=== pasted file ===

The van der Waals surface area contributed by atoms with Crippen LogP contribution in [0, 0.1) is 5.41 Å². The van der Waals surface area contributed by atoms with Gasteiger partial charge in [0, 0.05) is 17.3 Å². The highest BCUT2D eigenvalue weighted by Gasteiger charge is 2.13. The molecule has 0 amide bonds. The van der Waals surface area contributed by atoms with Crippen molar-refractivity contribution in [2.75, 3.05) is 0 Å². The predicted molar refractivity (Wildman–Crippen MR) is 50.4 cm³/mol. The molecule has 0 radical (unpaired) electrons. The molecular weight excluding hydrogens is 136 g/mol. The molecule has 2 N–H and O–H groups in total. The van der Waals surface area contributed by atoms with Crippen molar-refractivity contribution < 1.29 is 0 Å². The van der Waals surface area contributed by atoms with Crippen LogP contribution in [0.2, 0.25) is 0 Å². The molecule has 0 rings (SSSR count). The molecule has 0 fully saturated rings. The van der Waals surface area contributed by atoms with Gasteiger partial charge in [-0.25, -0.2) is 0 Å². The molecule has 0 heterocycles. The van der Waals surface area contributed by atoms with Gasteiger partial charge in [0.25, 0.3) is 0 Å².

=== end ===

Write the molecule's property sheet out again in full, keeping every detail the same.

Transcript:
The van der Waals surface area contributed by atoms with Crippen LogP contribution in [0, 0.1) is 5.41 Å². The van der Waals surface area contributed by atoms with Gasteiger partial charge in [0, 0.05) is 17.3 Å². The highest BCUT2D eigenvalue weighted by Gasteiger charge is 2.13. The molecule has 0 amide bonds. The van der Waals surface area contributed by atoms with Crippen molar-refractivity contribution in [2.75, 3.05) is 0 Å². The predicted molar refractivity (Wildman–Crippen MR) is 50.4 cm³/mol. The molecule has 0 radical (unpaired) electrons. The molecular weight excluding hydrogens is 136 g/mol. The molecule has 2 N–H and O–H groups in total. The van der Waals surface area contributed by atoms with Crippen molar-refractivity contribution < 1.29 is 0 Å². The van der Waals surface area contributed by atoms with Crippen LogP contribution in [0.2, 0.25) is 0 Å². The molecule has 0 rings (SSSR count). The molecule has 0 fully saturated rings. The van der Waals surface area contributed by atoms with Gasteiger partial charge in [-0.25, -0.2) is 0 Å². The molecule has 0 heterocycles. The van der Waals surface area contributed by atoms with Gasteiger partial charge in [0.25, 0.3) is 0 Å².